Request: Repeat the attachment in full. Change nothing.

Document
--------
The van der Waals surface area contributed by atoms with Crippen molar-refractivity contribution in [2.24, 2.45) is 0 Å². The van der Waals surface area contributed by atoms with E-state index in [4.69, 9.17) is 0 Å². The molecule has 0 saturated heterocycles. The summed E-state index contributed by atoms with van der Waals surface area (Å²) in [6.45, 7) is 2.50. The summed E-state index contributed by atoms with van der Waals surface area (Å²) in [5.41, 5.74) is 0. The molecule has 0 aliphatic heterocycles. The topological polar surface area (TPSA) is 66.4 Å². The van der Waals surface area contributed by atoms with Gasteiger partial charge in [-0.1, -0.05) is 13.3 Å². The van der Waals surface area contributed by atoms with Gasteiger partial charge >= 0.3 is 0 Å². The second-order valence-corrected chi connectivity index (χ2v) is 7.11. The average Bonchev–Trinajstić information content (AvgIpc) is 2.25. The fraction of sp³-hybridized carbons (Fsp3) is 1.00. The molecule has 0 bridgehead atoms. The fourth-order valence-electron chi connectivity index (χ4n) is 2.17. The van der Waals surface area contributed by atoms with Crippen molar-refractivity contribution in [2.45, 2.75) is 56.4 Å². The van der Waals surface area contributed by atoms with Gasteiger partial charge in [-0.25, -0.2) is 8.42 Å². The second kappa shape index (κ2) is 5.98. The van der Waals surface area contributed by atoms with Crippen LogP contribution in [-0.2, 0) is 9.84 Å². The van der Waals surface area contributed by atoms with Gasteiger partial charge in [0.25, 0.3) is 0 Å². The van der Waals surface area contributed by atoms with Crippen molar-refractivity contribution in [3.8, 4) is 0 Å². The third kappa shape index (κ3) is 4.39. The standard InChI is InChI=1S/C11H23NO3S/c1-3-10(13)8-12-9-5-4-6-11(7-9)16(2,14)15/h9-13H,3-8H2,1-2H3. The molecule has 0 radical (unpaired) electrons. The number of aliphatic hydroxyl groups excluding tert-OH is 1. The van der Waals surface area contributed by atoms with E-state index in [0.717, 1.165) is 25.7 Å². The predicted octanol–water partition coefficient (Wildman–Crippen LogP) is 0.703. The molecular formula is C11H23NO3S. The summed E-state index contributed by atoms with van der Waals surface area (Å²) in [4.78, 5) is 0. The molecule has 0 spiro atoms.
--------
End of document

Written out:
The van der Waals surface area contributed by atoms with Crippen molar-refractivity contribution in [2.24, 2.45) is 0 Å². The van der Waals surface area contributed by atoms with E-state index in [4.69, 9.17) is 0 Å². The molecule has 0 saturated heterocycles. The summed E-state index contributed by atoms with van der Waals surface area (Å²) in [6.45, 7) is 2.50. The summed E-state index contributed by atoms with van der Waals surface area (Å²) in [5.41, 5.74) is 0. The molecule has 0 aliphatic heterocycles. The topological polar surface area (TPSA) is 66.4 Å². The van der Waals surface area contributed by atoms with Gasteiger partial charge in [-0.1, -0.05) is 13.3 Å². The van der Waals surface area contributed by atoms with Gasteiger partial charge >= 0.3 is 0 Å². The second-order valence-corrected chi connectivity index (χ2v) is 7.11. The average Bonchev–Trinajstić information content (AvgIpc) is 2.25. The fraction of sp³-hybridized carbons (Fsp3) is 1.00. The molecule has 0 bridgehead atoms. The fourth-order valence-electron chi connectivity index (χ4n) is 2.17. The van der Waals surface area contributed by atoms with Crippen molar-refractivity contribution in [2.45, 2.75) is 56.4 Å². The van der Waals surface area contributed by atoms with Gasteiger partial charge in [-0.25, -0.2) is 8.42 Å². The second kappa shape index (κ2) is 5.98. The van der Waals surface area contributed by atoms with Crippen LogP contribution in [-0.2, 0) is 9.84 Å². The van der Waals surface area contributed by atoms with Gasteiger partial charge in [0.25, 0.3) is 0 Å². The van der Waals surface area contributed by atoms with Crippen molar-refractivity contribution in [3.8, 4) is 0 Å². The third kappa shape index (κ3) is 4.39. The standard InChI is InChI=1S/C11H23NO3S/c1-3-10(13)8-12-9-5-4-6-11(7-9)16(2,14)15/h9-13H,3-8H2,1-2H3. The molecule has 0 radical (unpaired) electrons. The number of aliphatic hydroxyl groups excluding tert-OH is 1. The van der Waals surface area contributed by atoms with E-state index in [0.717, 1.165) is 25.7 Å². The predicted octanol–water partition coefficient (Wildman–Crippen LogP) is 0.703. The molecular formula is C11H23NO3S. The summed E-state index contributed by atoms with van der Waals surface area (Å²) in [4.78, 5) is 0. The molecule has 0 spiro atoms.